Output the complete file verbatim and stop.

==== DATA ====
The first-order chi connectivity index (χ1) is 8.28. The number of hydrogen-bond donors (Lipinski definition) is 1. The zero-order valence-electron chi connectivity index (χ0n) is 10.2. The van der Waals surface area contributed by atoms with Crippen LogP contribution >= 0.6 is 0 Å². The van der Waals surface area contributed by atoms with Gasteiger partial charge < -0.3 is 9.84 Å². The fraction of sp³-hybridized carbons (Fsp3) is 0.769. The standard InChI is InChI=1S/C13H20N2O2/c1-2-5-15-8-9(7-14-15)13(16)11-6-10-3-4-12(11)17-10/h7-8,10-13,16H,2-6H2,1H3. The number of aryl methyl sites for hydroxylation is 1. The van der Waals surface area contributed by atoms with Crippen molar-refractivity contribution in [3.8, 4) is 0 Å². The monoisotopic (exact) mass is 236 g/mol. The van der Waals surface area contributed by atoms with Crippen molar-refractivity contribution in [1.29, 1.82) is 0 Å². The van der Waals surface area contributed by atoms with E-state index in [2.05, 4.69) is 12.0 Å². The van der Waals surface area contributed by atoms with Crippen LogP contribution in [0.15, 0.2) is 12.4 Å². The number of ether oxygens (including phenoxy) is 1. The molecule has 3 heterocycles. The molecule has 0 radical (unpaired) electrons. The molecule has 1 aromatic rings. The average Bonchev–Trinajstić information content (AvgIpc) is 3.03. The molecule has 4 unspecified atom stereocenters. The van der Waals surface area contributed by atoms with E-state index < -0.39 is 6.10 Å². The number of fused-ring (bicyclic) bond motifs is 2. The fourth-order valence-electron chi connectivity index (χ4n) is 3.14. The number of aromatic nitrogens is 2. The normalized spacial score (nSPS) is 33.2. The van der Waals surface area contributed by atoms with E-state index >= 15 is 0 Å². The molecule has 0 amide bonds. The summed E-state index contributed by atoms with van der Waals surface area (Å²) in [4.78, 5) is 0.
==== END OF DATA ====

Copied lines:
The first-order chi connectivity index (χ1) is 8.28. The number of hydrogen-bond donors (Lipinski definition) is 1. The zero-order valence-electron chi connectivity index (χ0n) is 10.2. The van der Waals surface area contributed by atoms with Crippen LogP contribution >= 0.6 is 0 Å². The van der Waals surface area contributed by atoms with Gasteiger partial charge < -0.3 is 9.84 Å². The fraction of sp³-hybridized carbons (Fsp3) is 0.769. The standard InChI is InChI=1S/C13H20N2O2/c1-2-5-15-8-9(7-14-15)13(16)11-6-10-3-4-12(11)17-10/h7-8,10-13,16H,2-6H2,1H3. The number of aryl methyl sites for hydroxylation is 1. The van der Waals surface area contributed by atoms with Crippen molar-refractivity contribution in [3.8, 4) is 0 Å². The monoisotopic (exact) mass is 236 g/mol. The van der Waals surface area contributed by atoms with Crippen molar-refractivity contribution in [1.29, 1.82) is 0 Å². The van der Waals surface area contributed by atoms with E-state index in [2.05, 4.69) is 12.0 Å². The van der Waals surface area contributed by atoms with Crippen LogP contribution in [0.15, 0.2) is 12.4 Å². The number of ether oxygens (including phenoxy) is 1. The molecule has 3 heterocycles. The molecule has 0 radical (unpaired) electrons. The molecule has 1 aromatic rings. The average Bonchev–Trinajstić information content (AvgIpc) is 3.03. The molecule has 4 unspecified atom stereocenters. The van der Waals surface area contributed by atoms with E-state index < -0.39 is 6.10 Å². The number of fused-ring (bicyclic) bond motifs is 2. The fourth-order valence-electron chi connectivity index (χ4n) is 3.14. The number of aromatic nitrogens is 2. The normalized spacial score (nSPS) is 33.2. The van der Waals surface area contributed by atoms with E-state index >= 15 is 0 Å². The molecule has 0 amide bonds. The summed E-state index contributed by atoms with van der Waals surface area (Å²) in [4.78, 5) is 0.